The immediate aftermath of the assassination of President John Kennedy, November 22, 1963.

The assassination of President John Kennedy on November 22, 1963 occurred so quickly and shockingly that questions of whether Vice President Lyndon Johnson should act as President were never really considered.  At 12:30 p.m. Central time, Kennedy was shot.  At 1:00, the President was declared dead.  At 2:38, Lyndon Johnson was sworn in as the 36th President on board Air Force One.  And in its aftermath, questions of presidential succession and disability would take center stage in a way, and with an urgency, which had previously never been the case.

This urgency was brought on at least in part by Johnson himself.  Six years prior to being sworn in as Vice President, in 1955 the then-Senator from Texas suffered a near fatal heart attack.  Though only in his mid-50's, Johnson was unusually self-aware about his own health and mortality, and as such, was unusually interested in having a clearly defined succession and disability law in place.  The urgency was also brought on unintentionally thanks to television.

Five days after the assassination, now President Johnson would address a joint session of Congress in an event covered live on all television networks.  Shocked by the assassination itself, the nation would be further alarmed during the address thanks to the appearance of the two men next in the line of succession should Johnson die:

  • Next in line, Speaker of the House of Representatives John W. McCormack, who looked an unusually old 71 years of age; and
  • Next after McCormack, President Pro Tempore of the Senate Carl Hayden, who looked every single day of his 85 years to date.

The thought of either of these two men being one Lyndon Johnson heartbeat away from running the country was all too disconcerting during the nuclear age, at a time when Johnson's predecessor had been taken from the nation in an instant.

President Lyndon Johnson addressing a joint session of Congress with House Speaker John McCormack and Senate President Pro Tempore Carl Hayden, November 27, 1963.

But unlike prior attempts to address presidential succession and disability that withered as memories of an averted succession crisis passed over time, one young Senator from Indiana (with Johnson's help) would put the matter to rest once and for all.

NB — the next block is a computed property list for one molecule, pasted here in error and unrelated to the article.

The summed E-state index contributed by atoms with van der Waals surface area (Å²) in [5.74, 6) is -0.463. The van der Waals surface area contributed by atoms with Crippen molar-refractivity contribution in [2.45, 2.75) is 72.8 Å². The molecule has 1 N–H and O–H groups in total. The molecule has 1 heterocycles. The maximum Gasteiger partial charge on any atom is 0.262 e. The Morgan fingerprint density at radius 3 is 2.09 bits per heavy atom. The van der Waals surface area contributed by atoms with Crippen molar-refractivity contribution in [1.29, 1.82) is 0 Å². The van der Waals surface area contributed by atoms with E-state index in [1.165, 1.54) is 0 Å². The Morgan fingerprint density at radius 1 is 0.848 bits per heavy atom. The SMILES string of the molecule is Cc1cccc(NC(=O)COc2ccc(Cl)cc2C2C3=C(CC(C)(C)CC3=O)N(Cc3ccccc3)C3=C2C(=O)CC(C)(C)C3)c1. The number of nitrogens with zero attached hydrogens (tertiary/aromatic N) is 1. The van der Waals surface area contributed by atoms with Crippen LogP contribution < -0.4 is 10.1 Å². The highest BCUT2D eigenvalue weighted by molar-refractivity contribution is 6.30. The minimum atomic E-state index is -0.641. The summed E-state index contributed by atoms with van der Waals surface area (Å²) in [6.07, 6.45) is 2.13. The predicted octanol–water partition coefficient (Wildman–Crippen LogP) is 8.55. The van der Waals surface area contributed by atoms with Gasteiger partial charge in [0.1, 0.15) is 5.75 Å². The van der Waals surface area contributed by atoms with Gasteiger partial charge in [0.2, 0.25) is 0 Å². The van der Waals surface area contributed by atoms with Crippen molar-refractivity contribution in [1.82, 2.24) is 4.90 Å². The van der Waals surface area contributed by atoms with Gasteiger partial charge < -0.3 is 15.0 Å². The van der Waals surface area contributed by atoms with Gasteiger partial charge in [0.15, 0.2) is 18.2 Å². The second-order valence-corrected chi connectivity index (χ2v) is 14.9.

Catalyst for the 25th Amendment

While immediate questions regarding presidential succession and disability would be laid to rest a year later as Johnson was elected to a presidential term in his own right together with Minnesota Senator and Vice Presidential nominee Hubert Horatio Humphrey, Jr.  But unlike in the aftermath of the deaths of William Henry Harrison, Taylor, Lincoln, Garfield, McKinley, Harding and Franklin Roosevelt before them?  At the time of the assassination one Senator had already spearheaded an initial effort to permanently address the issue; and another was highly motivated to spearhead the effort that finally succeeded.

What if President Kennedy Had Survived?

The final bullet fired at President Kennedy struck him in the crown of his head, shattering his skull, and though it would be a half hour before he were declared dead at Parkland Hospital, for all practical purposes he was killed instantly.  While his death would result in Lyndon Johnson's immediate assumption of the presidency, but what if the Presidential assassin's final shot wasn't quite so accurate?

While the death of the President obviously was a national tragedy and would serve as the ultimate catalyst for the 25th Amendment's ratification, what really provided impetus was an alternate scenario that was imagined after the fact:  one in which John Kennedy weren't killed, but rather seriously wounded and in a permanent vegetative state?